Square Foot Gardening by Pat Abramson
Don’t like getting your hands dirty, but love those homegrown veggies? Don’t like bending or kneeling to tend your garden? Don’t like to sweat much? Hate having to be out in the sun longer than you have to? You can order or build a waist-high garden bed put on legs with wheels so your back and knees won’t complain. The “square foot gardening” method allows you to plant 16 different vegetables or annuals in a small plot a little bigger than a card table! The method is billed as “planting 5x as much in 1/5 the space, cutting watering at least in half, and eliminating weeding.
Square foot gardening requires no tilling. No need to even use your own (disappointing!) soil. If you don’t want to build or order the waist-high garden bed, you can create a bed ON TOP OF your own soil in an area no bigger than 4’ x 4’. You only plant what you want to eat (or can, or give away).
An engineer and efficiency expert, Mel Bartholomew’s book “All New Square Foot Gardening” book explains why you may want to rethink planting in long rows that create too many weeds that produce more than you can eat, and where you thin or throw away 90% of what you plant.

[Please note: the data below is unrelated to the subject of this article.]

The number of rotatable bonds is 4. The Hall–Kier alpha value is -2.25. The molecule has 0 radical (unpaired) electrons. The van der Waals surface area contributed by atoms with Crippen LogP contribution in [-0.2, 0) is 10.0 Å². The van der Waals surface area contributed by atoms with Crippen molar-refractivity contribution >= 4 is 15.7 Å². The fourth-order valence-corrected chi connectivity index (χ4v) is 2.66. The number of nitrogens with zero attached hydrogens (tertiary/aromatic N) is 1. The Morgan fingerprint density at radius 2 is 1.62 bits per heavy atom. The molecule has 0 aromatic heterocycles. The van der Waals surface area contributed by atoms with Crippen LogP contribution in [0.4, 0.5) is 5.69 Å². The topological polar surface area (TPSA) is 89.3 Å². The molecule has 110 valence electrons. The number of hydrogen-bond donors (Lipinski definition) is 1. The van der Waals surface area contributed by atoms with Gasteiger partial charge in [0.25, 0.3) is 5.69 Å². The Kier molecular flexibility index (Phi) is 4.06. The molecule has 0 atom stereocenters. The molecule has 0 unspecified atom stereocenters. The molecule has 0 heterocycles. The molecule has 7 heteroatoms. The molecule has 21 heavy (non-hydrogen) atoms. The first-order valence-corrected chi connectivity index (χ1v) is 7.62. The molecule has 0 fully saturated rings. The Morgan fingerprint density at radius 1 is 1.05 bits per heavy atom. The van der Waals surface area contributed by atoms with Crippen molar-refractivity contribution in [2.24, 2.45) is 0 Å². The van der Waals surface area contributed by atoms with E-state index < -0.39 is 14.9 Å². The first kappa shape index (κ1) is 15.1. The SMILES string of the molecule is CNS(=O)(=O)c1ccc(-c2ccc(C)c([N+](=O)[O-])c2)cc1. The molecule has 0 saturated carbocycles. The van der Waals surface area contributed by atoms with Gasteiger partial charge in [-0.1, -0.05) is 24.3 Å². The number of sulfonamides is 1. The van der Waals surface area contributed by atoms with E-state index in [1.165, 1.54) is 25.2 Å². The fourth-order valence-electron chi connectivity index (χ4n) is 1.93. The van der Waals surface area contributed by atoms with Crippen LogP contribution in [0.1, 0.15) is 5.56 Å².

Mel’s only tool need is a trowel. “Mel’s (soil) mix” is equal parts of compost, peat moss, and vermiculite. (In our area, NK Lawn & Garden Seeding Mix will work better).
Preferably close to the house, your garden “box” plot will be 4’ x 4’ on each side, 6” deep. Want to plant more than 16 varieties of veggies or annuals? If so, space each additional box 3’ apart from each other. Wet 5 – 6 layers of newspaper on the bottom of your box, then fill it with the modified Mel’s mix described above. (If you’re installing a waist-high box to eliminate bending or kneeling, make sure to drill holes in the bottom of the box for drainage.)
Place on top of each box frame a permanent “grid” that divides the box into one-foot squares. This grid is what makes the whole system work. (Use wood, string, or even Venetian blinds.) Secure your grid to the sides & bolt them where they cross.) You now have 16 squares for up to 16 different vegetables. In each 1-ft. square you can plant: 16 carrots, 9 spinach, 9 beets, 4 lettuce, 1 cabbage, 1 broccoli, 1 pepper, 1 tomato, 2 cucumbers, 8 pole beans. On one side of your box you will trellis plants like tomatoes vertically.
No room for weeds, and your plot is so small, watering is now manageable. Each time you harvest a plant, add a cup of compost and plant something new.
A manageable, square-foot garden is ideal for schools. (Utah approved installing one in every elementary school in the state!)
“Square Foot Gardening” is available at bookstores and at the Harrison Library. The waist-high box as well as other information and products are available at www.squarefootgardening.com.